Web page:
Managing Construction and Demolition Waste Sustainably

Sustainable Construction Management


Sustainable Management Of Construction & Demolition Waste

 article by Kiara Fullham

The EPA dons many different hats – their mission is, after all “to protect human health and the environment”. That’s a broad, though laudable, goal. The EPA has to work several angles in order to achieve its goals. One of those angles is data collection – and it’s something the EPA is very good at.

Let’s turn our attention to a PDF from the EPA entitled Advancing Sustainable Materials Management: 2018 Fact Sheet.  While the document reports on findings from 2018, it was published in 2020 – good data takes time. We’re lucky to have this document: It reveals a lot about construction and demolition (C&D) waste in the United States. 

A cursory read-through tells us that the United States produced 292 million tons of municipal waste in 2018. Municipal waste is what we usually think of when discussing waste – spoiled food, cardboard boxes, glass bottles, and the like.

So how much C&D waste did the United States produce in the same period? The number is staggering: 600 million tons. That means that C&D waste accounted for more than twice the amount of municipal waste produced in the United States. 67.5% of this waste was concrete, and the vast majority (567.3 million tons) was created through demolition – not construction.

This means that over two-thirds of the waste accounted for in the study was C&D-related waste. Sustainably managing C&D waste could drastically reduce the total amount of waste produced in the United States. In light of this, let’s take a look at some strategies which could improve sustainability in C&D.


Reduce Demolitions

traditional demolition is responsible for creating tons of waste

Construction creates far less waste than demolition. While there are some concerns about emissions related to construction projects (the process for creating concrete results in a staggering amount of CO2 being emitted), reducing demolition could help us reduce the quantity of materials that are diverted to landfills.

One of the best ways of reducing the number of demolitions is through adaptive reuse, a process in which an existing building is adapted to suit a purpose other than the purpose it was originally designed for. Old warehouses might be converted to high-density housing. An old power plant could house several retail outlets and offices. There’s almost no end to the possibilities of adaptive reuse.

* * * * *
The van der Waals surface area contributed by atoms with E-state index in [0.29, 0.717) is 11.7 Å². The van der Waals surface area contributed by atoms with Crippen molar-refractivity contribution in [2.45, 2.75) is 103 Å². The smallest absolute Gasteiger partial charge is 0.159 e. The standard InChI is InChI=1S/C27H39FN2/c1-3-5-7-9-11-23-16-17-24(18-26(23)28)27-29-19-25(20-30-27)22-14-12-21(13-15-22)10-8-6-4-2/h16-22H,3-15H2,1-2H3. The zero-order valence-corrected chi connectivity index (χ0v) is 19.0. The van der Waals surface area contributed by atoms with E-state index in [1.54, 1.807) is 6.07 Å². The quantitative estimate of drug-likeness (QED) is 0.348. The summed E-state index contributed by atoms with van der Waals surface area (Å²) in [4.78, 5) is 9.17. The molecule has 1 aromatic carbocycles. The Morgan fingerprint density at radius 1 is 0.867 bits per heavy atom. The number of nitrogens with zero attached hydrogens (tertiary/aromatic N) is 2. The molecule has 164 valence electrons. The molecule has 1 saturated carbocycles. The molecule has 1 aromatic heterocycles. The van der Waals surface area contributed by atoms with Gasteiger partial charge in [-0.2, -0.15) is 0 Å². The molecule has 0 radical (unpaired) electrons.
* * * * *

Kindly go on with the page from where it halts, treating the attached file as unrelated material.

Another way of reducing demolitions is through the use of more active preservation strategies. Commercial demolition can account for about 10% of costs when it comes to new construction projects. All in all, this is a rather small sum of the total costs, and preservation strategies can be more costly over time. As such, it may be beneficial for all levels of government to provide property managers with incentives for building maintenance and upkeep. Lowering the cost of proper maintenance could seriously reduce C&D-related waste.


Diverting Waste From Landfills

hundreds of millions of tons of C&D waste is diverted to landfills annually

Of the 600 million tons of C&D waste created in the United States in 2018, over 455 million tons were “directed to next use”. This means those waste items were recycled or reused in some way.

That’s a pretty impressive number – it means under 145 million tons were sent to landfills. Optimally, we want the amount of waste sent to landfills to hit zero. There are a few different ways we might go about this.

The first is to choose construction techniques that use more reusable materials. This can mean avoiding materials like asphalt for roofing and opting instead to use metal roofing. Aggregate can be reused (indeed, it’s the most reused material) – but to do so can require special demolition techniques.

That brings us to perhaps the most useful method of diverting waste from landfills: Opting for deconstruction instead of traditional demolition. Deconstruction involves carefully removing materials from a building, instead of using heavy equipment or explosives. Some heavy hauling services will still be required, of course, as materials from deconstructed buildings are still cumbersome and difficult to transport. Despite the need for some heavy machinery, deconstruction involves fewer emissions than normal demolition and results in more materials being preserved.

Deconstruction tends to cost a lot more than traditional demolition. Again, here, government intervention in the form of subsidies could change the cost-benefit analysis on deconstruction versus traditional demolition for property owners. 


Reducing Construction Waste

Demolition is the side of the C&D equation that we should be most focused on, as demolition creates the most waste. That’s not to say, however, that there isn’t room for improvement when it comes to construction. 

Choosing building products and materials with minimal packaging, employing loss prevention strategies to preserve materials (and avoid needing to replace them), and purchasing the right amount of materials can help construction companies significantly reduce waste.


Reducing Waste Is Only One Part of the Equation

This article has been focused on reducing waste – eliminating waste where possible, and diverting waste away from landfills and toward reuse when necessary. Of course, as our readers know, waste reduction is only one part of going green. The C&D industry must also strive to reduce carbon emissions – but for that topic, we’d need to write a whole new article.

We hope you’ve enjoyed this one. 


 Kiara is a part of the marketing team at Quik-Therm Insulation. Quik-Therm provides commercial roof insulation solutions that are environmentally responsible, require fewer components, install faster, and cost less.